alienor


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alienor

a person who transfers property to another.

ALIENOR. He who makes a grant or alienation.

References in periodicals archive ?
THE low biomass winter oilseed rape variety Es Alienor is proving excellent for the North and Scotland.
It was 1979 when Editions Payot first published Vie, la legend, l'influence d'Alienor, comtesse de Poitou, duchesse d'Aquitaine, reine de France, puis d'Angleterre, dame des troubadours et des bardes bretons, and 2000 when they released a second French edition as Alienor d'Aquitaine.
To this extent, compliance with the construction lien law is no guarantee that alienor will be paid, just as the owner has no guarantee that construction can be completed at a total cost not exceeding the original contracted price.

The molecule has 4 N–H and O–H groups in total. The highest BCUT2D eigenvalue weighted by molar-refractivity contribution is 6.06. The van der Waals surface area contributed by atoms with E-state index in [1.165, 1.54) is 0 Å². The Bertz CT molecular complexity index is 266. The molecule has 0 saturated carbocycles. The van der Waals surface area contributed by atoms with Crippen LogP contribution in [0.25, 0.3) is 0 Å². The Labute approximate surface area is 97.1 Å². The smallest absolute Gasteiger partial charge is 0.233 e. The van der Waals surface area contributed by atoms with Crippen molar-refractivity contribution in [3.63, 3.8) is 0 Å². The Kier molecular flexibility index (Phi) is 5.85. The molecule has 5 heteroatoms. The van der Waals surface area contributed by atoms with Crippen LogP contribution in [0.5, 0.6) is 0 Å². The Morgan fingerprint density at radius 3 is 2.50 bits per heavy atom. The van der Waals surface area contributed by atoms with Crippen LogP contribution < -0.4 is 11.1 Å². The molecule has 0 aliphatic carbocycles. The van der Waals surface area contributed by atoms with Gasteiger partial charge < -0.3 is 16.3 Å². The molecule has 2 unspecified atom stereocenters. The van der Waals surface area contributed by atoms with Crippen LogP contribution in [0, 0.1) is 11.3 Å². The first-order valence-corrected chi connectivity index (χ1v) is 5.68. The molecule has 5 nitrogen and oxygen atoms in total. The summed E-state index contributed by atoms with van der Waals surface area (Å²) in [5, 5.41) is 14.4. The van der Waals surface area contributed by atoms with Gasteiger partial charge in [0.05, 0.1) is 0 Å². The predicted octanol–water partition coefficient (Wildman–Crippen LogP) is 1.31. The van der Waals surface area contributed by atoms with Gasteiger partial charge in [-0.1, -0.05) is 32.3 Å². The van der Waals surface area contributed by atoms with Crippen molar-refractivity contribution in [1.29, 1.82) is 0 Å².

It is difficult to find out about contemporary conventions and etiquette, but one invaluable source is Les Honneurs de la Cour, written between 1484 and 1491 by Alienor de Poitiers, the widowed Viscountess of Veurne .
Incomparable performances were given by the violinist Marat Bisengaliev and the pianist John Lenehan, the soprano Kristyna Valouskova, the clarinettist Kamil Dolezal, the Cernohorske Quartet from Ostrava, the Musica Gaudeans ensemble, the Czech-French Ensemble Alienor.
The common law cannot enforce as a proprietary interest the rights of a putative alienee whose title is not created either under a law which was enforceable against the putative alienor at the time of the alienation and thereafter until the change of sovereignty or under the common law.
But Saskia's husband Benoit knew someone who knew someone and when she gave birth to daughter Alienor nine months ago, she did so in Paris's St Vincent de Paul Hospital.